My first setup was a flimsy cheap stand, a mostly plastic umbrella adapter and a small, flimsy white shoot through umbrella. Sure I saved a few bucks but less than 2 years later the knob that secures the stand's legs won't tighten, the knob that locks down the umbrella shaft has broken off and the umbrella itself is tearing at the seams.

To add to that, the cheap stand is much too light and is prone to being knocked over at the slightest nudge.

What a waste of money.

I have since added to my kit a proper - and yet not overly expensive - setup for my Speedlight, which has served me very well. Here's what I use:

Stand: Giottos 8' Air Cushioned Lightstand with Reversible 1/4" and 3/8" Mounting Stud, $43

The stand is much more durable and beefy (and heavier, which is fine by me) and has an air-cushioned shaft, which softens the fall of the extension tube once you release the tension.

Clamp: Bogen 2905 Swivel Umbrella Adapter, $30

This clamp has since been replaced by this model but the 2905 is cheaper and I don't really see the difference between the two.

The clamp is all-metal and my only complaint about it is that the hole for the umbrella is far enough away from the top that when used with Speedlights the head of the lights fires to far away from the center of the umbrella. I don't think this is as much of a problem with studio lights and is a function of how tall the Speedlights are, which places the bulb so far away from center. I've read that there are other models of umbrella adapters that place the hole closer to the top, like this one but I haven't used any of them yet.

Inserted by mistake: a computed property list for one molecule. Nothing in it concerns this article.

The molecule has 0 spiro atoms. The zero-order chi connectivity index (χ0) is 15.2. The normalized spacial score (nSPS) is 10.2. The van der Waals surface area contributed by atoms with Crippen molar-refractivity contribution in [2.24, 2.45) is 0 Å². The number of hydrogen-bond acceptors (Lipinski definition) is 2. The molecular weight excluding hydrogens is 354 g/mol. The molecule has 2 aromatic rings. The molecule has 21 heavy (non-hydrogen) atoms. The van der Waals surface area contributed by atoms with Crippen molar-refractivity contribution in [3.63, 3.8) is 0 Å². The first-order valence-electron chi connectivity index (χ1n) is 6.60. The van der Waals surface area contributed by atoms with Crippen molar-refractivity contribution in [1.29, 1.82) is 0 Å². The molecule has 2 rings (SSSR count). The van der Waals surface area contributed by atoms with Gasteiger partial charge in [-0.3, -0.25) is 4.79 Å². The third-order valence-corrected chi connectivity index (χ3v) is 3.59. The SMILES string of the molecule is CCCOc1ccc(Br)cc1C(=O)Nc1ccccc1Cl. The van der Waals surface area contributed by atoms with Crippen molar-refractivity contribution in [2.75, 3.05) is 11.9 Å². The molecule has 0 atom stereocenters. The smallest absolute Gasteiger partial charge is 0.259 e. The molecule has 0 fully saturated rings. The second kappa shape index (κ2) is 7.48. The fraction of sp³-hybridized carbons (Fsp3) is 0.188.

Umbrella: Westcott 45" Optical White Satin Umbrella with Removable Black Cover, $29

I love this brolly, it's big, tough and flexible since you can use it either as a shoot-through or a bounce (with its removable black cover mounted). It's also a very neutral fabric and doesn't cause any color cast problems.

Total cost is around $100, not cheap but the durability is definitely worth the extra money.

Anyone else have thoughts or questions?

calanan said...

Another photographer, Zig P asked me offline about how much I had invested in my lighting setup minus the Speedlights.

In addition to the equipment above, here's the info on the cheaper lighting setup I referred to: Photography Studio Continuous Lighting Umbrella Kit for $33, which included the stand, umbrella and the umbrella adapter - however the light source is a continuous compact florescent hence it doesn't have a hotshoe adapter so I had to spend about $15-$20 for a cheap plastic umbrella bracket.

All said I spent about $150 or so in the non-speedlight portion of my setup. I also spend smaller amounts of change on sheets of lighting gels (about $5 for 2'x2' sheets locally), a roll of Velcro to use to stick the gels to my Speedlights and maybe $10-$15 on a Sto-Fen diffuser dome for my SB-600 (the SB-800 comes with one).

calanan said...

Hmm, the original Westcott 45" Optical White Satin Umbrella with Removable Black Cover link is bad (thanks, Zig) but this should work.

Mark said...

Ok so tonight for the very first time in my life I slaved my SB900 to the D90 :) I still haven't the foggiest what I am doing but it was fun. I've got a million miles to go with this lighting stuff, landscapes are so much easier!

I also bought the three recommendations, I won't know what to do with it when I get it either but I'll be able to start learning and this year at the Santa Claus setup at the church Christmas Party I'll be ready!

Thanks for the help guys.

cheers
mbg